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I'm trying to understand how bandwidth works in relation to file requests, so that I can get a good feel of what, say, 100GB of monthly bandwidth would allow.

Let's say I have a php file with the compiled size of 2kb with no external file requests e.g images, surely that doesn't mean that file can be requested 50,000,000 times. What about database requests? What about the resources required by each individual php function?

If someone could explain how bandwidth usage is calculated (assuming it's not bandwidth/compiled file size = number of allowed requests), it would be VERY much appreciated!

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migrated from stackoverflow.com Sep 15 '11 at 7:21

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I am afraid the question belongs to [serverfault]. –  Salman A Sep 15 '11 at 5:51
    
EDIT: Yeah, I kind of figured it wasn't compiled size, but the size of reach of the requests in the file or something (compiled size only accounts for the amount of code), but then how would one measure the requests :(. –  Pixelatron Sep 15 '11 at 5:53
    
just wait. a mod will move this question there in few minutes. –  Salman A Sep 15 '11 at 5:54
    
Ok sweet :) thanks for your input by the way –  Pixelatron Sep 15 '11 at 5:56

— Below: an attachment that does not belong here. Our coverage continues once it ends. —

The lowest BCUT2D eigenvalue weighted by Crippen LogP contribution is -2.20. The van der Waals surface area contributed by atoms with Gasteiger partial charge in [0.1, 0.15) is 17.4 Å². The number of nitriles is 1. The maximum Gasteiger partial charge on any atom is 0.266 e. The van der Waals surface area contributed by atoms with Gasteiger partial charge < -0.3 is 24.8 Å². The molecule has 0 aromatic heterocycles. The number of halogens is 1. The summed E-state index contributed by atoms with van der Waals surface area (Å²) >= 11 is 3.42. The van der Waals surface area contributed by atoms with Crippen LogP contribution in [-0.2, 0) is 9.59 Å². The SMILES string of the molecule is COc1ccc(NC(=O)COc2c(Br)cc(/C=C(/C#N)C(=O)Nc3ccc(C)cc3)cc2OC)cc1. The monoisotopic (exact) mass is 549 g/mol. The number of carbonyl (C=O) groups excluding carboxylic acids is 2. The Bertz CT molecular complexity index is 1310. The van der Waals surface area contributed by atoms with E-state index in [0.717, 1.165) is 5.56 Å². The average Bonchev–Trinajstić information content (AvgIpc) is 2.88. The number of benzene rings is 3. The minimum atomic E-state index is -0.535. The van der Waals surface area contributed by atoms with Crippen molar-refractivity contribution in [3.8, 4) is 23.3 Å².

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Generally speaking, bandwidth refers to the data traffic to and from your server. The requests sent by a browser to your server plus the response sent by your server; all adds to the bandwidth usage. So if someone uploads a 2GB file to your server, that counts. The server's response such as you are not allowed to upload files, your upload was purged counts too. A very small PHP script can send GBs of data. Long story short, every single byte that comes and goes through your webserver is included in bandwidth. There are server side mods that count the bandwidth and limit or disable an account once this bandwidth is exceeded. You can find your bandwidth usage in the control panel (or invoice :)

As for database requests, I do not think they are included because the data transfer is local. Some hosting companies include FTP traffic into bandwidth usage though.

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